Amen’s “7 Types of A.D.D.” Are B.S.

Amen’s “7 Types of A.D.D.” Are B.S.

Jan 29, 2022

They’re nothing more than repackaging a condition in order to sell products

Photo by Hussain Badshah on Unsplash

In my previous piece, ADHD Quackery, I railed against the harmful lies that so-called professionals are spreading in order to sell vulnerable people a quick fix or “cure” for what ails them. In this particular case, ADHD.

My latest expression of contempt was directed at Dr. Amen and his false statements about what causes ADHD. I now move on to his completely made-up ADD types, which he uses to sell “treatments” at his private clinics in the United States.

Back to my soapbox I go!Created by author — (can you tell?)

“7 Types of ADD”

First off, it hasn’t been called “ADD” in nearly 35 years. The APA released a revised version of the DSM (DSM-III-R) in 1987, where the APA removed the hyperactivity distinction, and changed the name to attention deficit hyperactivity disorder (ADHD).

The quack — I mean, “doctor” — has made up his own seven types of ADHD, with zero backing from the psychiatric community, nor any published peer-reviewed research to support his claims.

His invented types are:

1. “Classic ADD”

Symptoms: Inattentive, distractible, hyperactive, disorganized and impulsive.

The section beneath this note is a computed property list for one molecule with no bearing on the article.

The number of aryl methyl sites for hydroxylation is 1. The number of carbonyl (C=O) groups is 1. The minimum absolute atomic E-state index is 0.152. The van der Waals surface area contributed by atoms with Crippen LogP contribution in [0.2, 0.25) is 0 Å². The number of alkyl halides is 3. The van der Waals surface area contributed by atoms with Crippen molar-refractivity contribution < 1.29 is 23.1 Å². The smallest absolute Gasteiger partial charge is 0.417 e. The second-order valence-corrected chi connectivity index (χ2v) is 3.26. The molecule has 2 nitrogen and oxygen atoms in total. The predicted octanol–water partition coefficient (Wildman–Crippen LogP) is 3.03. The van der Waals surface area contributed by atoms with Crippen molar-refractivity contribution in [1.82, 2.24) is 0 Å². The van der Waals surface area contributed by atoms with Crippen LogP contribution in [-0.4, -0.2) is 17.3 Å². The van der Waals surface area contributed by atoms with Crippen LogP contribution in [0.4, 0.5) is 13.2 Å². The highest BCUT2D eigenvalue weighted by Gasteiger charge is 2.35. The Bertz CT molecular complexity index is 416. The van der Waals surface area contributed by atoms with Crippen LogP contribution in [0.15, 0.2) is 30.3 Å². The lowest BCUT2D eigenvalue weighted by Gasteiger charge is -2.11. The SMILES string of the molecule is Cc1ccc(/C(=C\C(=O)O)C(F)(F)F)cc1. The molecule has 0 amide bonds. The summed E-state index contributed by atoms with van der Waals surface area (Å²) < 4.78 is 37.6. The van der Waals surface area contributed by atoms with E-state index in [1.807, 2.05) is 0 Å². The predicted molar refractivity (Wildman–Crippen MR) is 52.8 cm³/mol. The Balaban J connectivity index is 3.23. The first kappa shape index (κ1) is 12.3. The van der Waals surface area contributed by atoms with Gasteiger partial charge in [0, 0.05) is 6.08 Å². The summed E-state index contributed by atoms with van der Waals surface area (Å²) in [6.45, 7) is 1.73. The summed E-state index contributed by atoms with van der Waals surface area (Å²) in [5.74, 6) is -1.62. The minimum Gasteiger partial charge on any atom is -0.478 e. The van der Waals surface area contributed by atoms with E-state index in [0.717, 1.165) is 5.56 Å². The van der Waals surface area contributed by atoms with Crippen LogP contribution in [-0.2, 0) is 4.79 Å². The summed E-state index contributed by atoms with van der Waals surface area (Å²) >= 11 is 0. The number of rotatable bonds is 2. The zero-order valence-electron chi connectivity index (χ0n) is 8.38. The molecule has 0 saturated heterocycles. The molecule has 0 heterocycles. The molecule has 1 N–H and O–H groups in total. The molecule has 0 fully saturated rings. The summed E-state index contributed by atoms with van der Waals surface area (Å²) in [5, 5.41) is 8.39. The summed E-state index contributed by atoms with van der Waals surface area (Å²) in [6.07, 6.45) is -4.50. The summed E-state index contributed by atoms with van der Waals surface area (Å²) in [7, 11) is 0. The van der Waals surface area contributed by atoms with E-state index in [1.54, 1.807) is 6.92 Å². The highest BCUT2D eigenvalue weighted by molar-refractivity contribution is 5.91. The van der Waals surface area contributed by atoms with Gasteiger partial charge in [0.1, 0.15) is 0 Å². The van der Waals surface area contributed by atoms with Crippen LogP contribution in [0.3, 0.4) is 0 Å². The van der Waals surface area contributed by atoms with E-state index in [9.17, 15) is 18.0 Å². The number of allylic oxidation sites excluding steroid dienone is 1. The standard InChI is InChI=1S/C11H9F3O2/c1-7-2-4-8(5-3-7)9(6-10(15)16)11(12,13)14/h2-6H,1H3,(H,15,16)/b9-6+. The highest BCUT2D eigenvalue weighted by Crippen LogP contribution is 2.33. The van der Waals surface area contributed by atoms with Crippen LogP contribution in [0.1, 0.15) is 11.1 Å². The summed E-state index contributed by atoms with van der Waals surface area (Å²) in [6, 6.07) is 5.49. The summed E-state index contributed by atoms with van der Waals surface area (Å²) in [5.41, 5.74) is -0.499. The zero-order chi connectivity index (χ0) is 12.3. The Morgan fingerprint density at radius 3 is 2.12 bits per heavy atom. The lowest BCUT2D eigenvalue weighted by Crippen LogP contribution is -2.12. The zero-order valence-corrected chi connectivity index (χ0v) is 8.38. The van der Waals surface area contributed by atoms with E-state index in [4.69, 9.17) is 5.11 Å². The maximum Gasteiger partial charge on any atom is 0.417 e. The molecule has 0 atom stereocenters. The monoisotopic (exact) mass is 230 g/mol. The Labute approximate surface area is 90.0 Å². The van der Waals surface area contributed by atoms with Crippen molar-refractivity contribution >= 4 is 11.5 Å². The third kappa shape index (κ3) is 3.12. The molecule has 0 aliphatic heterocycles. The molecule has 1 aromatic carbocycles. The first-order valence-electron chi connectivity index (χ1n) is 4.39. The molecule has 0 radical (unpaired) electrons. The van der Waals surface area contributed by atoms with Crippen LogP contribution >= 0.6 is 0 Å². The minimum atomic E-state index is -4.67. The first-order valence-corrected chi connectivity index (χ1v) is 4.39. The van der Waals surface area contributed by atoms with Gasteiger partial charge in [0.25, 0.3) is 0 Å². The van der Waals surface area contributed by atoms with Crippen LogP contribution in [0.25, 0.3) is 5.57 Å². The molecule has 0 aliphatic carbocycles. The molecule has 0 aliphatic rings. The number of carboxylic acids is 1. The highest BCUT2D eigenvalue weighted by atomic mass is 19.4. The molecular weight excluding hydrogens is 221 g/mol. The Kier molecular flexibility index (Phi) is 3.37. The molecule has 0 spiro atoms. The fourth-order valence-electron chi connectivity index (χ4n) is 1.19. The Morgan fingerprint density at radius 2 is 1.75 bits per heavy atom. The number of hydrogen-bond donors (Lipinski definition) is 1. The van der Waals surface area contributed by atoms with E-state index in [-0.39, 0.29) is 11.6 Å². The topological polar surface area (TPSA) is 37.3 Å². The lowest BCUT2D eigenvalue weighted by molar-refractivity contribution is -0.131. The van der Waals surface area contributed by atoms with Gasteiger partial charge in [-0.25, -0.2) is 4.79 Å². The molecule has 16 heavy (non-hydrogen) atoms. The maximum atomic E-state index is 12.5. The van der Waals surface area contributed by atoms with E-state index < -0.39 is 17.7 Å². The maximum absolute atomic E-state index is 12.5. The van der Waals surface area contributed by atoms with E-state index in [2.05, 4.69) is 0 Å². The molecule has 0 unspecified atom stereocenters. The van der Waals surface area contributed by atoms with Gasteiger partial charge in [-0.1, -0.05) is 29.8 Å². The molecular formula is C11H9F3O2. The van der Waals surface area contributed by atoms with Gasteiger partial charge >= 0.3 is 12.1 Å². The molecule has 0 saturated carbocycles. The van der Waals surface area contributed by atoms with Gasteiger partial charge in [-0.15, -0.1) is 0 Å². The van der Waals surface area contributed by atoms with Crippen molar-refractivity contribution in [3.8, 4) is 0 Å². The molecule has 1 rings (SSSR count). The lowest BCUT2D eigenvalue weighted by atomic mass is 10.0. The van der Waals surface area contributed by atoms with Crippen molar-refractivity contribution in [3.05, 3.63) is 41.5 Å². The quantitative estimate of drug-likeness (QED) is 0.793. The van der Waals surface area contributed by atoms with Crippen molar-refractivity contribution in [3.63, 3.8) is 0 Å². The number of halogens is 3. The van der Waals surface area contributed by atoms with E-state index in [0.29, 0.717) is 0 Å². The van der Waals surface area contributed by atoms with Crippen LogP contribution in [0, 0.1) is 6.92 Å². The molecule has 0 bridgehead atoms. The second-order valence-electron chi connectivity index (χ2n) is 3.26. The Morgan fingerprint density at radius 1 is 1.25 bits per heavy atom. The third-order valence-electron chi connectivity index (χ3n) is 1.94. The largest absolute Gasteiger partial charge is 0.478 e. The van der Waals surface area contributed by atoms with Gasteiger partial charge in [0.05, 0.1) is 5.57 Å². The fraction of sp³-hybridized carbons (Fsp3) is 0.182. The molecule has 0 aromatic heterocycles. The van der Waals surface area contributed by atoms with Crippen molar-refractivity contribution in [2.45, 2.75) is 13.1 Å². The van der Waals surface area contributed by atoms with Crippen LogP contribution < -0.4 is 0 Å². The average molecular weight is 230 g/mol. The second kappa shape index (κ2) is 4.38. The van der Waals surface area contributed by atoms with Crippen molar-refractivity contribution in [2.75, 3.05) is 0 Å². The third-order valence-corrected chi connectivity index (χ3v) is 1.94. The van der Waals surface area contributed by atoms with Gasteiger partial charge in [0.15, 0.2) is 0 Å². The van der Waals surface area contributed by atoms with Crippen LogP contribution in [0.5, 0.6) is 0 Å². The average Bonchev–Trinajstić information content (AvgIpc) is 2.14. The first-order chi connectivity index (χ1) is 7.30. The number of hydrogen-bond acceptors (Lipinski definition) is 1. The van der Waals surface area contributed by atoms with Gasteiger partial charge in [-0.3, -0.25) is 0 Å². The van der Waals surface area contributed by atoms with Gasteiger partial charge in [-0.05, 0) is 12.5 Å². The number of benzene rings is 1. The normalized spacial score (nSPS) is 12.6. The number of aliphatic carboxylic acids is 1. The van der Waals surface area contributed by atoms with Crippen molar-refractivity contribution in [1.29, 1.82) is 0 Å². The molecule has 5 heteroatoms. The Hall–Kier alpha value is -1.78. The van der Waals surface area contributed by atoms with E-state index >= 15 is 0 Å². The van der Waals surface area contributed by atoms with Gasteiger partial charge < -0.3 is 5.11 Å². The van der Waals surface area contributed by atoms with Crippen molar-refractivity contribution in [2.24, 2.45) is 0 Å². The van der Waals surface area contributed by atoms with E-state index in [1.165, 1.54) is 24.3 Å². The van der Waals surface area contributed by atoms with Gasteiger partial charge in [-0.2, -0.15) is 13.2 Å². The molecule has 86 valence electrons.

So, y’know, ADHD.

Cause: Dopamine deficiency; decreased blood flow in prefrontal cortex and cerebellum, as well as basal ganglia, which helps produce dopamine.

Yep, all well-established causes of ADHD. Except, if we’re going to be precise — as a doctor should be — ADHD is not quite a deficiency of dopamine, more of an inefficiency.

The two primary theories of dopamine “deficiency” are:

  1. Hyperactive re-uptake of dopamine, meaning the brain clears away the dopamine too quickly, so there isn’t enough available to be used by the brain. I guess that’s sort of a deficiency, but not in the way people think. Our brains are thought to produce enough dopamine, we just don’t have as much available for use.

  2. Inadequate dopamine transporters and receptors in the brain, resulting in less dopamine being transported to where it needs to go, and fewer receptors available to utilize the neurochemical as needed. So, the same amount of dopamine is being produced in the brain, but it gets stuck and under-utilized.

2. “Inattentive ADD”

Symptoms: Short attention span, distractible, disorganized, procrastinates, may daydream and be introverted; not hyperactive or impulsive.

Also known as ADHD, predominantly inattentive type.

Cause: Dopamine deficiency; low activity in the prefrontal cortex.

See above. Also: reduced activity and delated maturity in the Prefrontal Cortex (PFC) has been implicated in ADHD for a very long time, this is not new.

3. “Over-Focused ADD”

Symptoms: Core symptoms of Classic ADD, plus trouble shifting attention, going from thought-to-thought or task-to-task; getting stuck in negative thought patterns or behaviours.

Difficulty with set shifting, or task switching, and cognitive rigidity are already considered core features of ADHD. Research from between 2013 (when the DSM-V was published) and now has clearly demonstrated a connection between cognitive rigidity and ADHD in both adults and children.

Cause: Dopamine and serotonin deficiencies; over-activity in anterior cingulate gyrus, which makes flexibility difficult.

Huh. I searched for published research that conclusively identified a serotonin deficiency in ADHD, but I could find none. Perhaps the doctor might submit his findings for peer-review, so the rest of us can learn?